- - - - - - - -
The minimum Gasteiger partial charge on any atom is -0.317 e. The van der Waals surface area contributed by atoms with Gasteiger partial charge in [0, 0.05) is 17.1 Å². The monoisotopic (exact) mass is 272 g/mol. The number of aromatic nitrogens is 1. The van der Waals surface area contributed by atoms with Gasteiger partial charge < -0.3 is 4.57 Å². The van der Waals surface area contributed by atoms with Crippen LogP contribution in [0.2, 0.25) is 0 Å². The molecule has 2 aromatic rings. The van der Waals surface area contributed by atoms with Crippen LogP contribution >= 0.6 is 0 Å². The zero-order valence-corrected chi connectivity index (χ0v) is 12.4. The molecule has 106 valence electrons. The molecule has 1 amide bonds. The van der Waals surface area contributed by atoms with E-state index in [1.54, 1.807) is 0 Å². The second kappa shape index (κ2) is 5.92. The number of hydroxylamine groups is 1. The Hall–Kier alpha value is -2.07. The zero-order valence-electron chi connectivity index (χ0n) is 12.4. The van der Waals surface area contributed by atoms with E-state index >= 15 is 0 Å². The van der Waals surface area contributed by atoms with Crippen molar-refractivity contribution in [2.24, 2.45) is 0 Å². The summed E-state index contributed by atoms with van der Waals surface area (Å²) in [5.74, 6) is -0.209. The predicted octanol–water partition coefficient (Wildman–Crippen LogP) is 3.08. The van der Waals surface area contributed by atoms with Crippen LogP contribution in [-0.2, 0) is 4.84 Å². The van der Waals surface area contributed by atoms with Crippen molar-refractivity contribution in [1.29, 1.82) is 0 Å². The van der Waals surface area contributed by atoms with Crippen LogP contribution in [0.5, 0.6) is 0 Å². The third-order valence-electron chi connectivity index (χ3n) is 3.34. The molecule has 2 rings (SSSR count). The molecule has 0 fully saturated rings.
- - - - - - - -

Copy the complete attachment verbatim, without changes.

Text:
The minimum Gasteiger partial charge on any atom is -0.317 e. The van der Waals surface area contributed by atoms with Gasteiger partial charge in [0, 0.05) is 17.1 Å². The monoisotopic (exact) mass is 272 g/mol. The number of aromatic nitrogens is 1. The van der Waals surface area contributed by atoms with Gasteiger partial charge < -0.3 is 4.57 Å². The van der Waals surface area contributed by atoms with Crippen LogP contribution in [0.2, 0.25) is 0 Å². The molecule has 2 aromatic rings. The van der Waals surface area contributed by atoms with Crippen LogP contribution >= 0.6 is 0 Å². The zero-order valence-corrected chi connectivity index (χ0v) is 12.4. The molecule has 106 valence electrons. The molecule has 1 amide bonds. The van der Waals surface area contributed by atoms with E-state index in [1.54, 1.807) is 0 Å². The second kappa shape index (κ2) is 5.92. The number of hydroxylamine groups is 1. The Hall–Kier alpha value is -2.07. The zero-order valence-electron chi connectivity index (χ0n) is 12.4. The van der Waals surface area contributed by atoms with E-state index >= 15 is 0 Å². The van der Waals surface area contributed by atoms with Crippen molar-refractivity contribution in [2.24, 2.45) is 0 Å². The summed E-state index contributed by atoms with van der Waals surface area (Å²) in [5.74, 6) is -0.209. The predicted octanol–water partition coefficient (Wildman–Crippen LogP) is 3.08. The van der Waals surface area contributed by atoms with Crippen LogP contribution in [-0.2, 0) is 4.84 Å². The van der Waals surface area contributed by atoms with Crippen molar-refractivity contribution in [1.29, 1.82) is 0 Å². The van der Waals surface area contributed by atoms with Crippen LogP contribution in [0.5, 0.6) is 0 Å². The third-order valence-electron chi connectivity index (χ3n) is 3.34. The molecule has 2 rings (SSSR count). The molecule has 0 fully saturated rings.